Archive for September, 2010

AOK Thursday: Judge’s Orders

Thursday, September 30th, 2010 by JEL

We’ve learned there’s nothing “random” about acts of kindness. They are intentional, chosen behaviors of goodwill toward others. This video takes the “not random” concept to the extreme: Judge Trudy White in Baton Rouge issues a court order to Aramis Jackson:

“The court is going to require that you do three random acts of kindness which you don’t have to come back to the court to report on. That’s between you and your maker.”

Watch the full story:

Who Knows the Most About Christianity?

Tuesday, September 28th, 2010 by JEL

If you guessed “Christians,” well, guess again. In a recent Pew survey, Americans didn’t fare so well on their knowledge of world religions.  Even worse, they scored poorly on knowledge of their OWN religion.

Atheists and agnostics did the best on the survey, followed by Jews and Mormons. Christians were at the back of the pack. In case anyone is looking to beef up their knowledge on what Christ taught in a really simple way, have we got a book for you!

Here’s some interesting commentary on the survey.

Don’t Forget the Animals

Friday, September 24th, 2010 by JEL

Laura Hobgood-Oster has a new book coming out on October 1 called “The Friends We Keep: Unleashing Christianity’s Compassion for Animals.”  She is a professor of Religion and Environmental Studies (quite a combination!) at Southwestern University in Texas and makes a scripture-based argument that that “God created all living things to exist in relationship to humankind. We have a moral responsibility of kindness and concern to non-human beings. In turn, animals sustain our existence, both physically as food and emotionally as companions.  Turn a blind eye to their plight and we underwrite our own undoing.”

New puppyAs the owner of a new puppy, I am practicing (with great effort at times) the compassion needed to sustain a healthy companion relationship with a pet. But pets are (relatively) easy. What about the chickens with their beaks sawed off to avoid pecking each other in the packed confines of their cages, pigs with teeth removed to save the iron bars of their pens, calves prevented from having iron to keep their veal meat a more cosmetically pleasing white?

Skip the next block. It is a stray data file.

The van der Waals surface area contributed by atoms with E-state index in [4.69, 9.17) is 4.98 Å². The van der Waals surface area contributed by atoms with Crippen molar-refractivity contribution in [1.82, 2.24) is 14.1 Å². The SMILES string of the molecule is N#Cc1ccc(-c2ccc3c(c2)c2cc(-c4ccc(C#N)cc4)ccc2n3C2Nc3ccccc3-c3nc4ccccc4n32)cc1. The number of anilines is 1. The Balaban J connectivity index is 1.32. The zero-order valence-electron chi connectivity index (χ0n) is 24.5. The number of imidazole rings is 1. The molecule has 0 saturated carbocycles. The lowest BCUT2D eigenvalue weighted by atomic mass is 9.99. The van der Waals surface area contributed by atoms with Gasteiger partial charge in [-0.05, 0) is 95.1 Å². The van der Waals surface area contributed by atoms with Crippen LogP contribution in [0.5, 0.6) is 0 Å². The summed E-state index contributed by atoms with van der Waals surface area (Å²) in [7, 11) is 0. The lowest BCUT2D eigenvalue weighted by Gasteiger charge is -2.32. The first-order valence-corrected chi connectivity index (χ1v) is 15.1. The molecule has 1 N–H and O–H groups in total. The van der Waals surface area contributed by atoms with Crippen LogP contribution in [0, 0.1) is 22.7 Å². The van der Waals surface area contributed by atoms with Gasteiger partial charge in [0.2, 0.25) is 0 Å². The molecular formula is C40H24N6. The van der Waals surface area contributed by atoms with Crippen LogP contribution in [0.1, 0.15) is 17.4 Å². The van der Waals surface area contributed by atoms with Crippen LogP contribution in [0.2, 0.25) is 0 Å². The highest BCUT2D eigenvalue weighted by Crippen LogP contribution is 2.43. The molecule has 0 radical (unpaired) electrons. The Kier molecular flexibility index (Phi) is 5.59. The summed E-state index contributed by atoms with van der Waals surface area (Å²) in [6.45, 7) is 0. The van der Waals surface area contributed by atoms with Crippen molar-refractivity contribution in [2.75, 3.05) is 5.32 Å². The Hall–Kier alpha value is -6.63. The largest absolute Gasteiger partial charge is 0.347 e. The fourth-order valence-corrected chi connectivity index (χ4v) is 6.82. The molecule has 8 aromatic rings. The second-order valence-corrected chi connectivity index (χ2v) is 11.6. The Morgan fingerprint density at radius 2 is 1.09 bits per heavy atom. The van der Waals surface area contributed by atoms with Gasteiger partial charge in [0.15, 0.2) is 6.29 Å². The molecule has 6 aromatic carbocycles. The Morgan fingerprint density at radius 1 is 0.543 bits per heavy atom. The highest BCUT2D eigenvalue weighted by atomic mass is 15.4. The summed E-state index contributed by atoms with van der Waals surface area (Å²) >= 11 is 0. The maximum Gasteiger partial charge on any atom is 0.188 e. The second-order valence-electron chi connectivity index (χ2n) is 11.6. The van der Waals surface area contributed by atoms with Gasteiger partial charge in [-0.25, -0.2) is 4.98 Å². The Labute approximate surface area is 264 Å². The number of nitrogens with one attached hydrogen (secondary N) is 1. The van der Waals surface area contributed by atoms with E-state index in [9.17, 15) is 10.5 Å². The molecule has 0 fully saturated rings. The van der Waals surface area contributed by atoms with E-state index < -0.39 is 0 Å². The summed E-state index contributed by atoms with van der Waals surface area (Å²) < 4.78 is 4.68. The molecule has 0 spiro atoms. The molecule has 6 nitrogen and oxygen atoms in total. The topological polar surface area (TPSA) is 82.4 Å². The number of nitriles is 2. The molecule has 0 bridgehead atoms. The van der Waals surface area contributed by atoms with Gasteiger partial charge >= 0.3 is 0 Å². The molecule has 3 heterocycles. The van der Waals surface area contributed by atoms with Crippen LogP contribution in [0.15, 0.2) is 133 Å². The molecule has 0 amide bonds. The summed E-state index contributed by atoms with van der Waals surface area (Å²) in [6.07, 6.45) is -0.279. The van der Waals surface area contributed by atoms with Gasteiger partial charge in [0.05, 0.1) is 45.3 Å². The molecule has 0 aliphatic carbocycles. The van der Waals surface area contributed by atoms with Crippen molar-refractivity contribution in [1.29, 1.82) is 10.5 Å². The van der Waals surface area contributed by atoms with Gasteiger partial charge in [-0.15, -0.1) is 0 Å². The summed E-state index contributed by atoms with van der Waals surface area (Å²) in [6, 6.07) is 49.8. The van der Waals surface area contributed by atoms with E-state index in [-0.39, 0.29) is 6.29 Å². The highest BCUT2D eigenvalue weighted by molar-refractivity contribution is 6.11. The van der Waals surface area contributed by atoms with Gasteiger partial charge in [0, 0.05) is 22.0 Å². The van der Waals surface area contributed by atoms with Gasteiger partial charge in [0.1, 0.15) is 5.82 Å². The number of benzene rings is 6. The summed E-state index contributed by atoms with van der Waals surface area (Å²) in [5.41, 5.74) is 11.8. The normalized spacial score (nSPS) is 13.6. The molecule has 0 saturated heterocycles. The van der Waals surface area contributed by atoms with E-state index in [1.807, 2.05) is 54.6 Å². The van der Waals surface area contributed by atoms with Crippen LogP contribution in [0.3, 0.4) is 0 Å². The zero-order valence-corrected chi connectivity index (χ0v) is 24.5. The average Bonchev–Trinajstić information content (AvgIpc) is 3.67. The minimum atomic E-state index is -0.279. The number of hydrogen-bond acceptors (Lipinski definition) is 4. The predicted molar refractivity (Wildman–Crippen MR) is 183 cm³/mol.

If I’m God and I created all these creatures, I sure wouldn’t be pleased with how we’re treating them.

No Yoga?

Wednesday, September 22nd, 2010 by JEL

Wow, lots of Baptist news lately. Today, Albert Mohler, president of Southern Baptist Theological Seminary, wrote in his blog that yoga is:

“at odds with Christian understanding. Christians are not called to empty the mind or to see the human body as a means of connecting to and coming to know the divine. Believers are called to meditate upon the Word of God — an external Word that comes to us by divine revelation — not to meditate by means of incomprehensible syllables.”

Sounds to me like Mr. Mohler never took a yoga class. While I haven’t taken one myself in a couple of years, I did “religiously” for 8 years and still incorporate yoga poses in my stretching routines. What do I get out of it? A “looser” back, more flexible hips and hamstrings, relaxation, a clear mind, and a feeling that I’m about an inch taller. I’m not sure why any religion would have a problem with any of those things.